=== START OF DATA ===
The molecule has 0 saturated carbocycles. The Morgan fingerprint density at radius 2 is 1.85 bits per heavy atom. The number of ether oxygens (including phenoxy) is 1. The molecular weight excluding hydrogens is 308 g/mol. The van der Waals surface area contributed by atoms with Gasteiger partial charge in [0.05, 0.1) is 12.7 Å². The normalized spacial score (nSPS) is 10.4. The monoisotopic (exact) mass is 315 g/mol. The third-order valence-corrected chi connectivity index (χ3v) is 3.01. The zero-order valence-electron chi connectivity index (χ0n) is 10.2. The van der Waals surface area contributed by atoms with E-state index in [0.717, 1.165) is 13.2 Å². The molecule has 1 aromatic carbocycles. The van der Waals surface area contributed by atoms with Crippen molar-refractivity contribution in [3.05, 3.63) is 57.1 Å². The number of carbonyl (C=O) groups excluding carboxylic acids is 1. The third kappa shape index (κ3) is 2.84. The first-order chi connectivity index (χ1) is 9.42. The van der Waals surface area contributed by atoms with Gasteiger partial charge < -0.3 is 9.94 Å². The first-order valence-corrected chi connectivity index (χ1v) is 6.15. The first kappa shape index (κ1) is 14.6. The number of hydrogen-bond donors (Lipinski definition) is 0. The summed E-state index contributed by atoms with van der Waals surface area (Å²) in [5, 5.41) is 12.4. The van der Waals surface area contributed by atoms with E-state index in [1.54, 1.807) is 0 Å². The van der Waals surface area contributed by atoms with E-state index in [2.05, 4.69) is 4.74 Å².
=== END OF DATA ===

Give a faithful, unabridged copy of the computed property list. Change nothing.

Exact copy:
The molecule has 0 saturated carbocycles. The Morgan fingerprint density at radius 2 is 1.85 bits per heavy atom. The number of ether oxygens (including phenoxy) is 1. The molecular weight excluding hydrogens is 308 g/mol. The van der Waals surface area contributed by atoms with Gasteiger partial charge in [0.05, 0.1) is 12.7 Å². The normalized spacial score (nSPS) is 10.4. The monoisotopic (exact) mass is 315 g/mol. The third-order valence-corrected chi connectivity index (χ3v) is 3.01. The zero-order valence-electron chi connectivity index (χ0n) is 10.2. The van der Waals surface area contributed by atoms with E-state index in [0.717, 1.165) is 13.2 Å². The molecule has 1 aromatic carbocycles. The van der Waals surface area contributed by atoms with Crippen molar-refractivity contribution in [3.05, 3.63) is 57.1 Å². The number of carbonyl (C=O) groups excluding carboxylic acids is 1. The third kappa shape index (κ3) is 2.84. The first-order chi connectivity index (χ1) is 9.42. The van der Waals surface area contributed by atoms with Gasteiger partial charge < -0.3 is 9.94 Å². The first-order valence-corrected chi connectivity index (χ1v) is 6.15. The first kappa shape index (κ1) is 14.6. The number of hydrogen-bond donors (Lipinski definition) is 0. The summed E-state index contributed by atoms with van der Waals surface area (Å²) in [5, 5.41) is 12.4. The van der Waals surface area contributed by atoms with E-state index in [1.54, 1.807) is 0 Å². The van der Waals surface area contributed by atoms with E-state index in [2.05, 4.69) is 4.74 Å².